Data URLs and QueryPath: How to embed images into XML or HTML
QueryPath 2.1 is adding support for writing files directly into URLs using Data URLs. What this means is that you can encode and embed images or other documents straight into your HTML or XML.
Here's a simple example from the QueryPath 2.1 unit tests:
<?php $xml = '<?xml version="1.0"?><root><item/></root>'; qp($xml, 'item')->dataURL('secret', 'Hi!', 'text/plain'); ?>
The above will generate an XML fragment that looks like this:
<?xml version="1.0"?> <root> <item secret="data:text/plain;base64,SGkh"/> </root>
The important part there is the attribute
secret="data:text/plain;base64,SGkh. This attribute includes an embedded text document with the contents
Hi!. What we've done is encode the data and injected it as a document inside of the XML.
Sure, that's novel... but what would we want to use that for? How about adding images directly into a document? <!--break-->
Inserting images into HTML or XML using QueryPath's dataURL method
Here's a script that injects an image directly into the source of an HTML document.
<?php // Start with QueryPath's built-in HTML document stub. qp(QueryPath::XHTML_STUB, 'body') // Add an image tag and then select it. ->append('<img/>') ->children('img') // Inject an image straight into the document. ->dataURL('src', 'file:///Users/mbutcher/Desktop/tinystar.gif','image/gif') ->writeHTML('./TestQP.html'); ?>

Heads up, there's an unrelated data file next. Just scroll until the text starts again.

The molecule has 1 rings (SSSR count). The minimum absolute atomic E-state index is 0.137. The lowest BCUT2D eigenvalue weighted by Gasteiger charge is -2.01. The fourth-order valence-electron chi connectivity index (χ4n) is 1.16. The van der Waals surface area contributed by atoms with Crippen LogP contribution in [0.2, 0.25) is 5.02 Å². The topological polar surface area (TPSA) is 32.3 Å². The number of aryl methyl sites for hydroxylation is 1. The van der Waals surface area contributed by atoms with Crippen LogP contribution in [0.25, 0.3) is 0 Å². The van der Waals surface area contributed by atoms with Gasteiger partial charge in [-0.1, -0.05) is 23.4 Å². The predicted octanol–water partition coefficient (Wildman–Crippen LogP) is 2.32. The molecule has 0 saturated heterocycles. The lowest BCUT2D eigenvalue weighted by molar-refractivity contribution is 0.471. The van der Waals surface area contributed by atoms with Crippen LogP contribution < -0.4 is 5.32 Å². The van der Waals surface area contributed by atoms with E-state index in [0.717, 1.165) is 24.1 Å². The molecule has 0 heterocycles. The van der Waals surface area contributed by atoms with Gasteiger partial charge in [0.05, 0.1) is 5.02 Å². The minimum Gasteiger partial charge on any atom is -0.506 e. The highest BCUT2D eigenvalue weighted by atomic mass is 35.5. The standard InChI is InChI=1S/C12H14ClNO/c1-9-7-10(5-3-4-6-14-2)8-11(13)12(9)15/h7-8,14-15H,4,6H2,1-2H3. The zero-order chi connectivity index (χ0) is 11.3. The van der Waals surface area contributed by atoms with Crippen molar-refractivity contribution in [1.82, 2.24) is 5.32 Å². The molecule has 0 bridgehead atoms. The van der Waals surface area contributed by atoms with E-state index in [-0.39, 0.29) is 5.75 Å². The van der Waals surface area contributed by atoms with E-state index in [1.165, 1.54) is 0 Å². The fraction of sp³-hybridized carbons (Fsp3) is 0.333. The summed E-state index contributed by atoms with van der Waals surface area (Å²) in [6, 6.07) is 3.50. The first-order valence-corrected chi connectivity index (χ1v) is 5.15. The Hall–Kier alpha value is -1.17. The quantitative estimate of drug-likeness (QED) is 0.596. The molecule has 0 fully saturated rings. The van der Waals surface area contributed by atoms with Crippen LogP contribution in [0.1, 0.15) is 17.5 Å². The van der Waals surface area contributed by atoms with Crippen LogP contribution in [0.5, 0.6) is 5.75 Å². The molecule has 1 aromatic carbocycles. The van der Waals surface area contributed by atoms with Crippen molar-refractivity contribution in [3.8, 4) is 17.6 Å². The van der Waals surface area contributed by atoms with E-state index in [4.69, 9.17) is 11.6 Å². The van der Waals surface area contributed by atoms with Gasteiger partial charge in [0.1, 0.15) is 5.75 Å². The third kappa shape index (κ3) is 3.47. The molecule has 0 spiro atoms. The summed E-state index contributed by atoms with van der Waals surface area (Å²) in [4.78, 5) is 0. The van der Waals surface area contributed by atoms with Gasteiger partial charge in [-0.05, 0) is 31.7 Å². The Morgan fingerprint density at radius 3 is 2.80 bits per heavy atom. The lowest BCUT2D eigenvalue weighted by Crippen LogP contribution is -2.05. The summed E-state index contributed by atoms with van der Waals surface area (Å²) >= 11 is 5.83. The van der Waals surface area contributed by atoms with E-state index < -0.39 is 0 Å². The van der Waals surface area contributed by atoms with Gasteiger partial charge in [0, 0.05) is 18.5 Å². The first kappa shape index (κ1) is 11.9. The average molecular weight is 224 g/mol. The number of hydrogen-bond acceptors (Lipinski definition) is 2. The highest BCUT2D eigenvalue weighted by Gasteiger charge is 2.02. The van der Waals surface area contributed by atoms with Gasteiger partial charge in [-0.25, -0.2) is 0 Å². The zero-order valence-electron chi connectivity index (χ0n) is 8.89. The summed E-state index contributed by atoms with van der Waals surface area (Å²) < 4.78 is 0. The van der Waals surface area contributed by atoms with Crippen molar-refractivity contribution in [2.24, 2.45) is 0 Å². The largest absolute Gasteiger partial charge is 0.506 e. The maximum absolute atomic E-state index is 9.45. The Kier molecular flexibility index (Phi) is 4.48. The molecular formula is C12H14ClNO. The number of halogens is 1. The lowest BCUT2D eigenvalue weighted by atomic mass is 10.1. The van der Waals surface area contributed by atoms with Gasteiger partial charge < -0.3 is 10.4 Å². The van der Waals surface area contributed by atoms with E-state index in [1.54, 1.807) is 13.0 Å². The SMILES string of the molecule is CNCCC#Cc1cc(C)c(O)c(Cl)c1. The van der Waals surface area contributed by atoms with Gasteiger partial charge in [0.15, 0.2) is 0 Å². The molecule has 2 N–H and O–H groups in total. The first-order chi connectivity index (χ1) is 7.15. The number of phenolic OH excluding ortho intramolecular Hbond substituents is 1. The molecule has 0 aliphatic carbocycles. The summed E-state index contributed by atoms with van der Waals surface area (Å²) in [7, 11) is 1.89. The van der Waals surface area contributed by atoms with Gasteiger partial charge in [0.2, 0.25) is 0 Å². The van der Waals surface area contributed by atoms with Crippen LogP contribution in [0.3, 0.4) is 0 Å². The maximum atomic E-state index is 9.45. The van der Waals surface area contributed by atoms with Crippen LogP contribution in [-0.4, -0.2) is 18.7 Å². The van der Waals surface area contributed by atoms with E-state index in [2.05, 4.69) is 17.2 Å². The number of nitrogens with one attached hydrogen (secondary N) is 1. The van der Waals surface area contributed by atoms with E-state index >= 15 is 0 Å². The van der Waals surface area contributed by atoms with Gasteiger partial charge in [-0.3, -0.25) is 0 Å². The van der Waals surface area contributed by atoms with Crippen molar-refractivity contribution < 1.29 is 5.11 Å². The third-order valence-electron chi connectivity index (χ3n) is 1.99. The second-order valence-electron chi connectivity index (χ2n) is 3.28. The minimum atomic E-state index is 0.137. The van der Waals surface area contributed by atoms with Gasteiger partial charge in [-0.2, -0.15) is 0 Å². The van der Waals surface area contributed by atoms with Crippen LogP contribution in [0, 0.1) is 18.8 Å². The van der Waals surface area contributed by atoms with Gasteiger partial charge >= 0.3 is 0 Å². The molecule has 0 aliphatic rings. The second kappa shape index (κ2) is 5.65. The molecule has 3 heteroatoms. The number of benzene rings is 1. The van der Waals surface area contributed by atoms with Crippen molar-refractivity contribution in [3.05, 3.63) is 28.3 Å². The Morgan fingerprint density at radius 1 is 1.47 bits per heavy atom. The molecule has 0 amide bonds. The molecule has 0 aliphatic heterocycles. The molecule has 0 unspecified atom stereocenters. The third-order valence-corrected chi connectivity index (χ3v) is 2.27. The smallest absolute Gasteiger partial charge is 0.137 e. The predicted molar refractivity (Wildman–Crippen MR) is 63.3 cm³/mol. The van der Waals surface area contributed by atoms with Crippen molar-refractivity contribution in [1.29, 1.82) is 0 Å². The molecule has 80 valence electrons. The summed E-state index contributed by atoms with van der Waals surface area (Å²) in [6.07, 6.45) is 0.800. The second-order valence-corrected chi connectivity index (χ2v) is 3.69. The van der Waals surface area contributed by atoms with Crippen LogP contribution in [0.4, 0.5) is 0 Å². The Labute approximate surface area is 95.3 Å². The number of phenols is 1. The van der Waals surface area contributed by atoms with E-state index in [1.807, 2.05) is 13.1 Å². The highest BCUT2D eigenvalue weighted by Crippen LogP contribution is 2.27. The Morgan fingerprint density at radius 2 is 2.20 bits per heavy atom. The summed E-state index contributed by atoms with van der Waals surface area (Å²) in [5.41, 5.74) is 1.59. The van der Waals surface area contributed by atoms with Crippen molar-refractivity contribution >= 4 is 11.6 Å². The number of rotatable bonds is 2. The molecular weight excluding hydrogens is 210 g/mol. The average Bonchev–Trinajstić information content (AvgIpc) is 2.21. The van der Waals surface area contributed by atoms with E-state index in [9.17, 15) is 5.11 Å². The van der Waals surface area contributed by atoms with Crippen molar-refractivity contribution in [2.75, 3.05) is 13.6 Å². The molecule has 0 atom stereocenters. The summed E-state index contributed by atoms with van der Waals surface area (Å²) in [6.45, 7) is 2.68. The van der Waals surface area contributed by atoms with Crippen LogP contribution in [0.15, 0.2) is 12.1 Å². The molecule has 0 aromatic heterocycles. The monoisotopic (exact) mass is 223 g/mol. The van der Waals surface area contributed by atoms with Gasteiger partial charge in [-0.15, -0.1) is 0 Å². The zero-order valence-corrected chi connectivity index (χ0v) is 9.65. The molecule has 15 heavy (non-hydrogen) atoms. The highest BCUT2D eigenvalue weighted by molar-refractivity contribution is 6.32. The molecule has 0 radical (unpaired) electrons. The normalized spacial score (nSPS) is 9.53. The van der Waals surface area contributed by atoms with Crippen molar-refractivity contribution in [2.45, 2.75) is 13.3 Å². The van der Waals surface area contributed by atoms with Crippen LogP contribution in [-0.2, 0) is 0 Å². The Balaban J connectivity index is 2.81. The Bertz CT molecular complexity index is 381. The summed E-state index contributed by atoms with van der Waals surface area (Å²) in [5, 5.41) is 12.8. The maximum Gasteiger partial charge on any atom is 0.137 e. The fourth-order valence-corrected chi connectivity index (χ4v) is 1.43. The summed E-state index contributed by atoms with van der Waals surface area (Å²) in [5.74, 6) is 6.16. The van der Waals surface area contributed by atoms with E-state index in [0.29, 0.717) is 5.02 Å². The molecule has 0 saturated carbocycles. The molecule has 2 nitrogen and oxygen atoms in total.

The script above writes the image straight into the document. Web browsers (most of them, at least... sorry IE 6) can then render the image out. For example, here's what Safari looks like. I've shown the Developer toolbar so you can see the actual embedded data:
The "magic" is all done by the new
dataURL() method added in QueryPath 2.1 Alpha 2. It basically works by taking an attribute name, a file or string to encode, and a MIME type. From these, it generates an embedded data URL. Interestingly, the
dataURL() method can also be used to extract and decode embedded data.
Uses for Data URLs and QueryPath
So how might you use this? Here are a few ideas:
- Embed small images directly into an HTML document to save repeated network connections.
- Combine multiple files into one for convenient network transmission or archiving.
- Retrieve embedded content using QueryPath, and then translate it back into a non-embedded version.
Note that data URLs tend to work best with smallish chunks of content. In fact, I hear that some browsers (namely, IE7) provide an upper limit (32k) on the size of a data URL.